Our Readers Say
July 2003 by Staff• "...absolutely incorrect."
• "...stories by Bob Schlosser are something else."
As mentioned in last month’s column, California Assemblywoman Lois Wolk attached a rider to the pending budget bill. The rider calls for a new study (Environmental Impact Report) on the effects of suction gold dredging, funding for the study, and a two-year moratorium on suction dredging while the study is being completed.
The Maine Geological Survey is raising money to acquire a cluster of world-famous mines and create the state’s first public mineral park for rockhounds, science teachers and others with an interest in rocks and minerals.
As we have repeated quite often, rising inflation—or, more particularly, the expectation of rising inflation—has historically been perhaps the most important ingredient of all in past precious metals bull markets.
Some Australian lawmakers object to allowing Chinese government companies to buy mining assets that they say are a cornerstone of Australia’s economy.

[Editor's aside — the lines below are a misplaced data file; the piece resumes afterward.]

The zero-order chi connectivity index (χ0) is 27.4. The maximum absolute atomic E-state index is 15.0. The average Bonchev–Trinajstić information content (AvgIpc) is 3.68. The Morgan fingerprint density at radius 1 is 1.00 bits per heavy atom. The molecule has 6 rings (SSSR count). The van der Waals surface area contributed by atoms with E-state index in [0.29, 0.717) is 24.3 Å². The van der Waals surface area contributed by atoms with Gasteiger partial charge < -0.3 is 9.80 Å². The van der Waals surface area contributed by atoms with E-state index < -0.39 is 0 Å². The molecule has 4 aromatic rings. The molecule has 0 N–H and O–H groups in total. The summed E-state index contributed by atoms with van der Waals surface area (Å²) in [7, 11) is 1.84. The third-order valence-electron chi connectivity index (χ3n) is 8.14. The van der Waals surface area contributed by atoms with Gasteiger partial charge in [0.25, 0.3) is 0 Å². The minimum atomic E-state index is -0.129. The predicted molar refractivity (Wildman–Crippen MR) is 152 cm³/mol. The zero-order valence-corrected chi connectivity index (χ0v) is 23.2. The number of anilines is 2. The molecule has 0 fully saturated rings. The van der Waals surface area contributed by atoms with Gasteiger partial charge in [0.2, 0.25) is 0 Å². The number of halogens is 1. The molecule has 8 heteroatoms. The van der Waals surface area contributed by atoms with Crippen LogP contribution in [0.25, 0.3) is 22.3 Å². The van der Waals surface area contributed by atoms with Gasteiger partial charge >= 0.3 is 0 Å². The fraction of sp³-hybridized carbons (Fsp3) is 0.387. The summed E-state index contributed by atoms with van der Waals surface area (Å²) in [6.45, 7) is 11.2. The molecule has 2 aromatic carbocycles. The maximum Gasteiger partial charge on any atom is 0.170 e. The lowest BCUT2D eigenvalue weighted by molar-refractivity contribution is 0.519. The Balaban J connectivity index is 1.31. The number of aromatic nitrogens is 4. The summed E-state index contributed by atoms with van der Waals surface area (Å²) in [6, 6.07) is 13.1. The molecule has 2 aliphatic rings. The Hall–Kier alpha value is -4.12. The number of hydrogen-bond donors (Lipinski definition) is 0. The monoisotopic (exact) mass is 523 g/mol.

Who would have thought it possible? According to a New York Times editorial in late January, they predict that the terrorist attack on September 11 will not be remembered by historians as the most significant event of the last half of 2001. Their new choice is the collapse of corporate giant Enron—and they just may be right.
There seem to be two possibilities for the future of this disease and either way there will be an effect on the price of gold.
The Bawl Mill • PLP Members Win Occupancy Case—Appeals Continue • Prospecting for Iron in Alaska • Gold Deposits in Skarn • Picks & Pans: Highbanking on the American River • Platinum Firm, Palladium to Remain Weak • Spencer Opal Deposits, Idaho • Company Notes • Hillside Placers • Elko Mining Expo a Success • Gold Prospecting in Alberta • National Mining Hall of Fame to Induct Six • Mining Stock Quotes and Mineral & Metal Prices • Melman on Gold & Silver • Looking Back